Before the sun rose on Tuesday, he joined other migrants in what has become something of a ritual along the French coast, rushing to the beach from makeshift camps and jumping aboard small boats.
“The lights on the opposite side,” said Mr. Malbah on Thursday, “I could see them. It gave me enthusiasm, it gave me courage.”
In freezing temperatures, Mr. Malbah and the other migrants, most of them from Sudan, inflated a dinghy they were carrying. But then more migrants joined, Mr. Malbah said, and soon there were too many for the boat. The engine would not start. The French police, likely alerted by the shouting, soon appeared and slashed the dinghy.
Mr. Malbah fled, and his chance of reaching England that night had vanished.
The scene, which he described from a muddy camp near the beaches of Calais, is one that has become all too familiar on France’s northern coast.
Thousands of migrants have already tried to cross from France into England this year, and an increasing number of them are turning to the sea for the voyage on one of the world’s busiest shipping routes, facing frigid waters and deceptive weather.
On Wednesday, French authorities said that at least 27 migrants had drowned in the English Channel after their boat capsized. The tragedy, which officials said is one of the deadliest accidents involving migrants attempting the crossing, has shocked the public on both sides of the Channel.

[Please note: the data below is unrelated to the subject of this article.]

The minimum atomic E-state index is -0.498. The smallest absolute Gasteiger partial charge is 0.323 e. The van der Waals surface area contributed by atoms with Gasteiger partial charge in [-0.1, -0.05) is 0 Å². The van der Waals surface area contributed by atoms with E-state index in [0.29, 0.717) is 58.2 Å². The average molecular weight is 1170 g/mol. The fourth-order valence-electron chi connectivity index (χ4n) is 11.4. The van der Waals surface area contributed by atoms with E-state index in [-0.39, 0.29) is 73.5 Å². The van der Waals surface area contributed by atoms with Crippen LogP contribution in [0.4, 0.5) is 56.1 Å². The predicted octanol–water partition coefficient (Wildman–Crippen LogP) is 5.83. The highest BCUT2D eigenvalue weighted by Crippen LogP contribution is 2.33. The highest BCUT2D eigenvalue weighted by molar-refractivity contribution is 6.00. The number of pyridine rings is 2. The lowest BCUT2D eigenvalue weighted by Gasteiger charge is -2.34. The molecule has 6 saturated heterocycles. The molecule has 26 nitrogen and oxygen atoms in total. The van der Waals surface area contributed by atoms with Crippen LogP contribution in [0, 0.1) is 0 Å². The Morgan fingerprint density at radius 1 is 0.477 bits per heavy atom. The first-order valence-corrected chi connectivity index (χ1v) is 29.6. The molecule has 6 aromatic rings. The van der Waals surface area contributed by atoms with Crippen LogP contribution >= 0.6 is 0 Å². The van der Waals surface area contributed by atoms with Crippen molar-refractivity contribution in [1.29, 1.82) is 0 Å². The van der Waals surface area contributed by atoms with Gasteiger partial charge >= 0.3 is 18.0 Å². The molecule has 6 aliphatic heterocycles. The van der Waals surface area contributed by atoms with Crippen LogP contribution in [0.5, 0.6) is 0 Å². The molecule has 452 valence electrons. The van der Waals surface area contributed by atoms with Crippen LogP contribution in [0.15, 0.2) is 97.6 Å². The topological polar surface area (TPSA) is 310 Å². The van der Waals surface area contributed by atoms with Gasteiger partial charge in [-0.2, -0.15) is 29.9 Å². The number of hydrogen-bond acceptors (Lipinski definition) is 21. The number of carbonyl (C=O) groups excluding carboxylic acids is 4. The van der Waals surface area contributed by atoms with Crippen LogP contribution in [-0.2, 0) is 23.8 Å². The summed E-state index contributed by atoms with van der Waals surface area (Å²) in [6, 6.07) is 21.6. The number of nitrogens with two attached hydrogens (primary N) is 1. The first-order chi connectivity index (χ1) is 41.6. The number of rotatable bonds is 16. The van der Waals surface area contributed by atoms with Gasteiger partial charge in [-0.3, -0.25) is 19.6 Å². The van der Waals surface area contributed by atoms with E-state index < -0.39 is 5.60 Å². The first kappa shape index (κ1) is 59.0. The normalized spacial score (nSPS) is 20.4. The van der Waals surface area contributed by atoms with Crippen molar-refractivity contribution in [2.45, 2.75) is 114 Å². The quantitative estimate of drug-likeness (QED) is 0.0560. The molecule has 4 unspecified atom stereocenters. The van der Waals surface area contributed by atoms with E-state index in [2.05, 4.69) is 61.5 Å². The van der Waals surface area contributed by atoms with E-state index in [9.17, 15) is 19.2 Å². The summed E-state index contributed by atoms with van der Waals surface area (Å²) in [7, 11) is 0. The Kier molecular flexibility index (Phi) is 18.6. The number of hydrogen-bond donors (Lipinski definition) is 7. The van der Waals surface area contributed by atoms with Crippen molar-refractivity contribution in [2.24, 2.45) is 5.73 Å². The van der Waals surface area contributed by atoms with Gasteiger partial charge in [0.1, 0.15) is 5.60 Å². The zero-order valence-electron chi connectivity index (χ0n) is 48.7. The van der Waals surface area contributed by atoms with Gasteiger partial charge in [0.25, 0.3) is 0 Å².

Thousands of migrants, mostly from Africa and the Middle East, have been living for years in and around Calais, regularly trying to reach England, attracted by a country with a flexible job market for undocumented migrants and where English is spoken.
Many live in makeshift camps near the beaches, under blue tarps exposed to the changing weather. Some have gathered enough money to pay smugglers and attempt the sea crossing. Others, like Mr. Malbah, a fisherman, know how to drive a boat and can therefore cross free.
Other camps are scattered on the outskirts of Calais, near the main roads, for those who can only afford to smuggle inside trucks crossing the Channel Tunnel. But that has become increasingly difficult as the French authorities have surrounded the entrance of the tunnel with fences and CCTV cameras in recent years, and increased checks on trucks.
Still, some who cannot afford a sea crossing — which often involves paying for someone to steer the boat — try the truck route.
“People here have no money,” Sassd Amian, a 25-year-old Sudanese refugee, said as he walked back to a small camp in the early morning. He said he tried to stow away inside a truck every morning, before dawn.